Denton County voters may find themselves voting in new districts for members of the county commissioners court next year. The Denton County Commissioners Court is planning to redraw their districts this summer. Commissioners say it’s an effort to make sure their precincts are equal in this fast-growing county, but critics of the plan says it’s being rushed unnecessarily and will have a discriminatory effect.
Denton County has been one of the fastest-growing counties in the country since it last redrew the boundaries for elected county officials in 2011, but that growth has not been evenly spread across the county. Commissioner Hugh Coleman said this has left commissioners’ precincts out of whack. Coleman represents a district that covers the northern chunk of the county, and he said his precinct has grown at a faster clip than others.
“You can just see the tremendous growth that has impacted the northern part of Denton County, as opposed to the districts that are in the southern area, where they don’t have as much rural open space, which is subject for development,” Coleman said.
That uneven growth, Coleman said, has left him struggling to represent people while other commissioners have too few residents. He has wanted to redraw the precincts since 2016, he said, as an issue of fairness. Equally apportioned districts are more manageable for the commissioners, he said, and make the distribution of county resources fairer. But Coleman said he has only recently been able to find a majority on the court to support the idea.
The Texas constitution gives county commissioners courts the responsibility to draw county-level districts that are equitably apportioned. It instructs them to do so when necessary.
Redistricting is not required to be tied directly to the once-a-decade federal census. But typically, counties have waited to get census data. The census is an actual headcount of pretty much everybody in the country.
However, when counties choose to redraw districts without census data, they are forced to use other, less reliable data. That’s what Denton County is doing, and it’s generated strong criticism from a cadre of local residents, mostly Democrats, who have started turning up for commissioner court meetings to plead with the all Republican commissioner court to abandon the redistricting plan.
“I think they’re trying to gain an advantage at the ballot box, and this is the approach that they’re doing it,” said Will Fisher, a lawyer and Flower Mound resident who ran for congress last year.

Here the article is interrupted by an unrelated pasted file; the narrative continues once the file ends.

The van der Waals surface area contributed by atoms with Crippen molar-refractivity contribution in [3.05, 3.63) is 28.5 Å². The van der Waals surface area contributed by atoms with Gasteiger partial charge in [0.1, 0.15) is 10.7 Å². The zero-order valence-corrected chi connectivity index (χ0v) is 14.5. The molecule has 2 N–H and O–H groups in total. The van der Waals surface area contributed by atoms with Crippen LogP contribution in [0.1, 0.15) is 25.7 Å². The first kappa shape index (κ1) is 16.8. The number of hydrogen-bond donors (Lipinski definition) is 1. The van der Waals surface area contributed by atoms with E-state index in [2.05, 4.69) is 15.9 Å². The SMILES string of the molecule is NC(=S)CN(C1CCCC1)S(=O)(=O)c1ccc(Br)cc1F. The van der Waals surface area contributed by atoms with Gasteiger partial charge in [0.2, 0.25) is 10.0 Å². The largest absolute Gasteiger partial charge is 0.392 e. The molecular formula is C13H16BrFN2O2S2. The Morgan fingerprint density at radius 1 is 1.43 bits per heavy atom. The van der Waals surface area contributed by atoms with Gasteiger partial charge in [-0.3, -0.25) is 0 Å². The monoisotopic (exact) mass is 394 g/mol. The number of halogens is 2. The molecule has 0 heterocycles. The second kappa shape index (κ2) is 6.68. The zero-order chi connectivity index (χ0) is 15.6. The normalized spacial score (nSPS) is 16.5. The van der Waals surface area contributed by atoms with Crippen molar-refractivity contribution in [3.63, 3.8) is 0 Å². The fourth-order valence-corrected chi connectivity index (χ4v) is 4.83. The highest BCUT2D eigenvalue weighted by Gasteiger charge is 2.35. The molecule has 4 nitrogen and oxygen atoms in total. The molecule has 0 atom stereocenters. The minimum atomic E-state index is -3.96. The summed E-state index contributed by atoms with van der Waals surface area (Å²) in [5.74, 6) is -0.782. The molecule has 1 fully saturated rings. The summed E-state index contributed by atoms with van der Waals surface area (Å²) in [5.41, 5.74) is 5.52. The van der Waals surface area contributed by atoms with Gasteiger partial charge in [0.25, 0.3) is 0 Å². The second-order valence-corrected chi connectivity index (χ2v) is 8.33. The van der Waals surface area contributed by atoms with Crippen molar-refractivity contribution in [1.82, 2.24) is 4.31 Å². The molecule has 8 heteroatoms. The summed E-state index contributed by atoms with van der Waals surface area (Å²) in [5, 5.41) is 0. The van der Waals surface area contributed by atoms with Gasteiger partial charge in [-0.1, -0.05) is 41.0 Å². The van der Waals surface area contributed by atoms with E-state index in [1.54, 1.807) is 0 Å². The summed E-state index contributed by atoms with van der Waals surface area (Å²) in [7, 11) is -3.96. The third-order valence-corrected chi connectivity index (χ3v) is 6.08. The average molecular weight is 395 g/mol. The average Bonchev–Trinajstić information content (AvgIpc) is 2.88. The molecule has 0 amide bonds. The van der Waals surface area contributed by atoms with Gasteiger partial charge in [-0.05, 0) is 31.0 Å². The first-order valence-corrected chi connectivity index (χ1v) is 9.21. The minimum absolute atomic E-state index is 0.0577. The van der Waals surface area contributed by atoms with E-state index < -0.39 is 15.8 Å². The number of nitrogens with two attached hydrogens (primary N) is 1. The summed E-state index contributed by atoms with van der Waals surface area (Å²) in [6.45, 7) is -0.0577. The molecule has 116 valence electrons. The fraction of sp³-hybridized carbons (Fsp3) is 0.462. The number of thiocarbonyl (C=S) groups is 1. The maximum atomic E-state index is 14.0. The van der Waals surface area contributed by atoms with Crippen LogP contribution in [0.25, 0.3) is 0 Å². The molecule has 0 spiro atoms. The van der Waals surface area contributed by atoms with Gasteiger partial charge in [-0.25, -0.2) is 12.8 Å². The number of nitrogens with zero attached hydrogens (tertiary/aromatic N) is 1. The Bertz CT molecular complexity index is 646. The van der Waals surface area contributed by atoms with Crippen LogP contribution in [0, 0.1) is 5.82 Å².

Fisher points to a recent history of Republicans using redistricting across the country to tip the scales in their favor. In Texas in 2011, when Republican leaders in the legislature drew new statehouse and congressional district maps, they clustered as many Democrats into as few districts as possible in order to help Republicans win as many districts as possible. Those maps were under litigation for most of a decade.
Commissioner Coleman said the fears of redistricting critics in Denton County are unfounded.
“I don’t necessarily think because somebody’s a Democrat that they always have malice of forethought and everything they do is designed not to something that’s fair but to screw the other side,” Coleman said. “I hope and wish that they’d give us the benefit of the doubt.”
But Angie Cadena, chair of the Democratic Party in Denton County, said even if the commissioners don’t want to gerrymander their districts, their data will.
That’s because the county is relying on a handful of population estimates and using voter registration data to extrapolate how many people are in each voting precinct. But voter registration isn’t a good proxy for population, Cadena said, because registration rates aren’t equal from community to community, which will lead to an undercount among communities of color.
“I’m worried about the impact on those types of populations. And it’s going to be really harsh,” Cadena said.
Latinos have the lowest voter registration rates in Texas. Latinos, statistically, have larger families, but because kids can’t be registered to vote, they won’t be counted. And Latinos who are registered vote less frequently than other groups, as a whole, so they’re less likely to have updated voter registration data.
The commissioners court has asked the county Democratic and Republican parties to weigh in on the plan, as well as civil rights groups like LULAC and the NAACP. But Cadena considers it a token gesture, and said she wants to see a nonpartisan, independent commission draw the lines for elected officials’ districts.
“Yes, I am the Democratic Party chair. I want Democrats to win. But I want it to be fair,” Cadena said. "We should not be redistricted based on parties.”
Still, opponents of the redistricting plan have little power to stop commissioners from drawing new maps this summer. Cadena said she will keep working to educate people about the problems with the data. Will Fisher said he’ll continue going to the commissioner court to plead his case every week. Barring that, he says a legal challenge may be necessary.
“I’m not convinced it’s a done deal,” says Will Fisher. “I think that cooler heads can prevail, that less partisan heads can prevail, and this thing can be pulled back.”